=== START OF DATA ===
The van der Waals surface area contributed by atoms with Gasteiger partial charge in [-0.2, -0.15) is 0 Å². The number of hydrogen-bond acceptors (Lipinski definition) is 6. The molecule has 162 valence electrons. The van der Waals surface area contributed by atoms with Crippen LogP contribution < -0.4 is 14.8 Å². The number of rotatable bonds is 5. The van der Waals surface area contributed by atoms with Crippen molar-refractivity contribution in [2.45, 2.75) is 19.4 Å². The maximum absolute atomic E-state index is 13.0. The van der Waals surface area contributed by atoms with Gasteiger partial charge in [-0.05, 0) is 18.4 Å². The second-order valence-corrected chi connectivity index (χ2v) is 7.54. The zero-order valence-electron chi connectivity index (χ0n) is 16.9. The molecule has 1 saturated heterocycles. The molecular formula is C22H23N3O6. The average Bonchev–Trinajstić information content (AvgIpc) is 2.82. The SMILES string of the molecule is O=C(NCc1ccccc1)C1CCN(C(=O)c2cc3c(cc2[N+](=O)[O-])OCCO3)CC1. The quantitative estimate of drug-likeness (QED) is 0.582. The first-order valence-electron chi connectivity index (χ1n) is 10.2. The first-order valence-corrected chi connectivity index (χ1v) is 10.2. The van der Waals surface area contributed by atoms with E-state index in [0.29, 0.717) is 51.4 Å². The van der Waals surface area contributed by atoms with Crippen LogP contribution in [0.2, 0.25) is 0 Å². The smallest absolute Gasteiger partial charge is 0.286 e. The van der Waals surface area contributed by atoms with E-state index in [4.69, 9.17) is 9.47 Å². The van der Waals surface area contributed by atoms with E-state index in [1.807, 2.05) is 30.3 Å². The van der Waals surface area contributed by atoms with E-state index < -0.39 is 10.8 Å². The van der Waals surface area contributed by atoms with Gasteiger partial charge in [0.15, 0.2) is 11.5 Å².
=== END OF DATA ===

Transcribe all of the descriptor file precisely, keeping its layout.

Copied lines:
The van der Waals surface area contributed by atoms with Gasteiger partial charge in [-0.2, -0.15) is 0 Å². The number of hydrogen-bond acceptors (Lipinski definition) is 6. The molecule has 162 valence electrons. The van der Waals surface area contributed by atoms with Crippen LogP contribution < -0.4 is 14.8 Å². The number of rotatable bonds is 5. The van der Waals surface area contributed by atoms with Crippen molar-refractivity contribution in [2.45, 2.75) is 19.4 Å². The maximum absolute atomic E-state index is 13.0. The van der Waals surface area contributed by atoms with Gasteiger partial charge in [-0.05, 0) is 18.4 Å². The second-order valence-corrected chi connectivity index (χ2v) is 7.54. The zero-order valence-electron chi connectivity index (χ0n) is 16.9. The molecule has 1 saturated heterocycles. The molecular formula is C22H23N3O6. The average Bonchev–Trinajstić information content (AvgIpc) is 2.82. The SMILES string of the molecule is O=C(NCc1ccccc1)C1CCN(C(=O)c2cc3c(cc2[N+](=O)[O-])OCCO3)CC1. The quantitative estimate of drug-likeness (QED) is 0.582. The first-order valence-electron chi connectivity index (χ1n) is 10.2. The first-order valence-corrected chi connectivity index (χ1v) is 10.2. The van der Waals surface area contributed by atoms with E-state index in [0.29, 0.717) is 51.4 Å². The van der Waals surface area contributed by atoms with Crippen LogP contribution in [0.2, 0.25) is 0 Å². The smallest absolute Gasteiger partial charge is 0.286 e. The van der Waals surface area contributed by atoms with E-state index in [4.69, 9.17) is 9.47 Å². The van der Waals surface area contributed by atoms with E-state index in [1.807, 2.05) is 30.3 Å². The van der Waals surface area contributed by atoms with E-state index < -0.39 is 10.8 Å². The van der Waals surface area contributed by atoms with Gasteiger partial charge in [0.15, 0.2) is 11.5 Å².